Normally the ALT Lab takes an entire semester to build an online course, so what’s being offered are called “remote emergency instruction.” The ALT Lab team quickly assembled the available tools to create an online learning environment based on faculty members’ ability, the curriculum and student needs. 

“We approach this problem from each individual course differently,” Fowlkes said. 

A unique situation

Email, video chat, recorded video, instant messaging and online bulletin boards are a few of the tools that have been used. So far, the lab has worked directly with 300 faculty members and over 300 more have used online resources that the ALT Lab has made available.

Brianne Leia Jackson, Ph.D., a senior instructional designer at the ALT Lab, said the challenge is that people interact and digest information differently than they would in a traditional classroom setting. Part of that is due to the newness of online education. Jackson said people will say they are comfortable using an online tutorial on YouTube but also say they do not have any interest in taking an online class.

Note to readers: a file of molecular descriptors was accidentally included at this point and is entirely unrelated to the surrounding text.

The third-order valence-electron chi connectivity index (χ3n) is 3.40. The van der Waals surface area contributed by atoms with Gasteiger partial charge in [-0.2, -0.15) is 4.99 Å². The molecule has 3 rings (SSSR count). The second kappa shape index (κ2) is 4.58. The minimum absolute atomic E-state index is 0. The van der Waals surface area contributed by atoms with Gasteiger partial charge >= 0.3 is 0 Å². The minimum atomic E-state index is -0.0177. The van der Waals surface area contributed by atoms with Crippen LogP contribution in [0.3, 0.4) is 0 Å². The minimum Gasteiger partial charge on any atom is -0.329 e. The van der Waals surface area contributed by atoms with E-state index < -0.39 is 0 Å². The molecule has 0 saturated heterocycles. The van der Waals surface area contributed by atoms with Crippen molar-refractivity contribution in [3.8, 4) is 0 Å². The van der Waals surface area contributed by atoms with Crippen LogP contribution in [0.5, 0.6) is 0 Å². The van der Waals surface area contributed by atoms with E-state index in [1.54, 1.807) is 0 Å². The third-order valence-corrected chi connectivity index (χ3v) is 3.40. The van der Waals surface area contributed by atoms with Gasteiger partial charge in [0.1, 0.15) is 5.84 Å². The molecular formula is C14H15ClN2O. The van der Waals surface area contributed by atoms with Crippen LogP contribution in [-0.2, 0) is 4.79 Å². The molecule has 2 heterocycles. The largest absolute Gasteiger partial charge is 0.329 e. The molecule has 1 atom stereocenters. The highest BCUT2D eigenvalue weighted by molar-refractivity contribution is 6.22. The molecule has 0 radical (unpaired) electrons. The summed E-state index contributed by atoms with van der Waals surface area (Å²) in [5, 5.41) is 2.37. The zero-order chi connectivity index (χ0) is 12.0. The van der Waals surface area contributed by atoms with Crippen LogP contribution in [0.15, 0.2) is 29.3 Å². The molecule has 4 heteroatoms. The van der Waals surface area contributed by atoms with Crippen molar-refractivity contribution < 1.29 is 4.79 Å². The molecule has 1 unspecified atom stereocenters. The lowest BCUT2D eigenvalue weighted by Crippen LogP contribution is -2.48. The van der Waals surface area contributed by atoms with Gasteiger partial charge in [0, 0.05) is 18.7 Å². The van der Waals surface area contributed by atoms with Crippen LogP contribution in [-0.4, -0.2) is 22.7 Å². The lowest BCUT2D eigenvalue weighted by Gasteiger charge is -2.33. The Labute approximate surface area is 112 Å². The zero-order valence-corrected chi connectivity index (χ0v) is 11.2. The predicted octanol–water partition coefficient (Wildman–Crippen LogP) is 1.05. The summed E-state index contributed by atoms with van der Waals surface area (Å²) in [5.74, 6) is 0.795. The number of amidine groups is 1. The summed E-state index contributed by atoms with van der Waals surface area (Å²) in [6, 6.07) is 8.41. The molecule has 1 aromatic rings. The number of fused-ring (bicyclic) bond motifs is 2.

“A lot of time people see learning as the four walls and the guru on the stage, because that is what they are used to,” Jackson said.

Normally, the lab would break down the pieces of the curriculum and create custom solutions for an online course. The curriculum is crafted and built with the online environment as the center. The current situation is a crash course in helping take current curriculum, designed to be learned in-person, and presenting it in a substantive way to students who are scattered across the city, state and country. 

The process has faced three critical issues: lack of internet bandwidth for students to stream video; students who live in rural areas and do not have access to the internet; and the infrastructure of the internet being overwhelmed by the increased load. 

Jackson said the process also is taking place when everyone’s anxiety is heightened. People are out of their comfort zone. Staff at the lab is stressed at the same time faculty and students are worried and concerned.

“These are things in the current situation that are very unique,” Jackson said.